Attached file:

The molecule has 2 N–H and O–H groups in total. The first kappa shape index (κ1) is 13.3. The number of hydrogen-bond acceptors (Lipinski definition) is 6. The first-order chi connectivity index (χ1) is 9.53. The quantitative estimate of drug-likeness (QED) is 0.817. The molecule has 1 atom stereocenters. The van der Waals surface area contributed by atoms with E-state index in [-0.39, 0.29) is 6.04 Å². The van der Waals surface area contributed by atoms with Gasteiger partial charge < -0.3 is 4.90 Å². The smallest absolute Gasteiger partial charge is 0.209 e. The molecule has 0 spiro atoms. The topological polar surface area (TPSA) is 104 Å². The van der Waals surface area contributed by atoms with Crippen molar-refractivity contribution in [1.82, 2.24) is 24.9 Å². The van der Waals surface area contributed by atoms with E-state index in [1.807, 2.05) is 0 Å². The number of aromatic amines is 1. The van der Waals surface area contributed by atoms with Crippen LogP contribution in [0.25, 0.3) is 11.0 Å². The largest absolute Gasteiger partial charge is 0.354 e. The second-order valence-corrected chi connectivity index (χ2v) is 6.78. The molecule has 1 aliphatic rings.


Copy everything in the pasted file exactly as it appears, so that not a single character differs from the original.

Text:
The molecule has 2 N–H and O–H groups in total. The first kappa shape index (κ1) is 13.3. The number of hydrogen-bond acceptors (Lipinski definition) is 6. The first-order chi connectivity index (χ1) is 9.53. The quantitative estimate of drug-likeness (QED) is 0.817. The molecule has 1 atom stereocenters. The van der Waals surface area contributed by atoms with E-state index in [-0.39, 0.29) is 6.04 Å². The van der Waals surface area contributed by atoms with Gasteiger partial charge < -0.3 is 4.90 Å². The smallest absolute Gasteiger partial charge is 0.209 e. The molecule has 0 spiro atoms. The topological polar surface area (TPSA) is 104 Å². The van der Waals surface area contributed by atoms with Crippen molar-refractivity contribution in [1.82, 2.24) is 24.9 Å². The van der Waals surface area contributed by atoms with E-state index in [1.807, 2.05) is 0 Å². The number of aromatic amines is 1. The van der Waals surface area contributed by atoms with Crippen LogP contribution in [0.25, 0.3) is 11.0 Å². The largest absolute Gasteiger partial charge is 0.354 e. The second-order valence-corrected chi connectivity index (χ2v) is 6.78. The molecule has 1 aliphatic rings.